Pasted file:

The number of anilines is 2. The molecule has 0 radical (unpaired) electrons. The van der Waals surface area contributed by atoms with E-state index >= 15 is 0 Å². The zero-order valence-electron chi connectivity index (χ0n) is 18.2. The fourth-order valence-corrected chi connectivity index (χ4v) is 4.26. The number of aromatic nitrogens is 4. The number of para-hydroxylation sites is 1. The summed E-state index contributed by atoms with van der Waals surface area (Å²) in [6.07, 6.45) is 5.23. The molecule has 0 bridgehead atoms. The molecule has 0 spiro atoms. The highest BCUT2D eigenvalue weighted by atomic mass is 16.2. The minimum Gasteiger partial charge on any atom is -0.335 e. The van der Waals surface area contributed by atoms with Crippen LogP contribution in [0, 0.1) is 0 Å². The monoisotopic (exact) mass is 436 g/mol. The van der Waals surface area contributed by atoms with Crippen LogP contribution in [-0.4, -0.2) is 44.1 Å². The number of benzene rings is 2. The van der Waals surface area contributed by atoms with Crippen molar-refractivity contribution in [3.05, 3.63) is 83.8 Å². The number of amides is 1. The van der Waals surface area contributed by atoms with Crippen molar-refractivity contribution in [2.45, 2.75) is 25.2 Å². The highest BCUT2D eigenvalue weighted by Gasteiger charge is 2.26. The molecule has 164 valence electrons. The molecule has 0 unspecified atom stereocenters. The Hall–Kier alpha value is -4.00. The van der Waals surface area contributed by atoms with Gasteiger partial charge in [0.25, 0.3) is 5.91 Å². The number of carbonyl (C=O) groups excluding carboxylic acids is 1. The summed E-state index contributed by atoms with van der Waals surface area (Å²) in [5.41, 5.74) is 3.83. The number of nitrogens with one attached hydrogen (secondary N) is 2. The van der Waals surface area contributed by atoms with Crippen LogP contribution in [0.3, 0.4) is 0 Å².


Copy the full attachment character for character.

The number of anilines is 2. The molecule has 0 radical (unpaired) electrons. The van der Waals surface area contributed by atoms with E-state index >= 15 is 0 Å². The zero-order valence-electron chi connectivity index (χ0n) is 18.2. The fourth-order valence-corrected chi connectivity index (χ4v) is 4.26. The number of aromatic nitrogens is 4. The number of para-hydroxylation sites is 1. The summed E-state index contributed by atoms with van der Waals surface area (Å²) in [6.07, 6.45) is 5.23. The molecule has 0 bridgehead atoms. The molecule has 0 spiro atoms. The highest BCUT2D eigenvalue weighted by atomic mass is 16.2. The minimum Gasteiger partial charge on any atom is -0.335 e. The van der Waals surface area contributed by atoms with Crippen LogP contribution in [0, 0.1) is 0 Å². The monoisotopic (exact) mass is 436 g/mol. The van der Waals surface area contributed by atoms with Crippen LogP contribution in [-0.4, -0.2) is 44.1 Å². The number of benzene rings is 2. The van der Waals surface area contributed by atoms with Crippen molar-refractivity contribution in [3.05, 3.63) is 83.8 Å². The number of amides is 1. The van der Waals surface area contributed by atoms with Crippen molar-refractivity contribution in [2.45, 2.75) is 25.2 Å². The highest BCUT2D eigenvalue weighted by Gasteiger charge is 2.26. The molecule has 164 valence electrons. The molecule has 0 unspecified atom stereocenters. The Hall–Kier alpha value is -4.00. The van der Waals surface area contributed by atoms with Gasteiger partial charge in [0.25, 0.3) is 5.91 Å². The number of carbonyl (C=O) groups excluding carboxylic acids is 1. The summed E-state index contributed by atoms with van der Waals surface area (Å²) in [5.41, 5.74) is 3.83. The number of nitrogens with one attached hydrogen (secondary N) is 2. The van der Waals surface area contributed by atoms with Crippen LogP contribution in [0.3, 0.4) is 0 Å².